I follow a dozen different pun groups, and at least as many geek things, plus a bunch of parody and ag sites.

              All they had related was ‘nerd’. (Which, yes, true, but not horribly helpful; specific fandoms would work better.)

              1. People often ask the “Are FB/YT/Google/Twitter et al stupid or evil?” and get the noted “Apply the healing powers of “And'” in response.
                Yep, they block the carp outta things right of Lenin, but they are too stupid to get it right all the time, or folk figure an end run on them. Latest was the difference in Google images v Bing on some leftoid embarassment. Evil has “Nothing to see here” and only photos supportive of the narrative, Bing has the stupidity in all its glory.

      2. Can’t track me very well, my kindle is usually locked down except when I’m home and downloading through my home LAN. Of course if they want to batch download that data, I suppose they can do it whenever I get a new book. Speaking of which, I need to grab a copy of Sarah’s Witchfinder so I can pick it apart for study this weekend.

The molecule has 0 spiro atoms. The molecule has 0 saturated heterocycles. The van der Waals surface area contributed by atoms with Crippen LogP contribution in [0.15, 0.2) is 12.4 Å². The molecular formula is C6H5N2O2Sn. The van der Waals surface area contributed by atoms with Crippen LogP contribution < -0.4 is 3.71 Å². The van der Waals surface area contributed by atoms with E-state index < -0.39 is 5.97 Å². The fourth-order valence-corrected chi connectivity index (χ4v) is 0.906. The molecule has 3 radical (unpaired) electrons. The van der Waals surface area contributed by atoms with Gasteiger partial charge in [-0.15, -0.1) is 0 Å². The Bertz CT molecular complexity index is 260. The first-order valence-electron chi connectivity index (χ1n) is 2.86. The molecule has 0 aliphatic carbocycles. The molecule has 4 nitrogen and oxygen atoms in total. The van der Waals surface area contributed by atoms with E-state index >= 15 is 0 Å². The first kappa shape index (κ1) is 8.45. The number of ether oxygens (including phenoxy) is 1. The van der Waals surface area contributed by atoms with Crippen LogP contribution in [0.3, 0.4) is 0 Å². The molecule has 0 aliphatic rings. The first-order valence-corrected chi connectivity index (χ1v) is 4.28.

1. I believe there is a setting in Android developer options to spoof location, though I doubt it includes such interesting altitudes, if altitudes at all.

  13. Thanks everyone. I have Kindle but only for things that I can’t get from Baen or Gutenberg. I can’t do much of anything requiring paid subscriptions.

    And Sarah, get off here and back to your weekend! (Please? ☺)

    1. I’ve spent the evening working out how many* pairs of flaming pants I can fit on my head, instead arguing that Dark Sarah is totally one of the intellectual leaders of the Alt-Right. The restraint is precisely to avoid disturbing your vacation.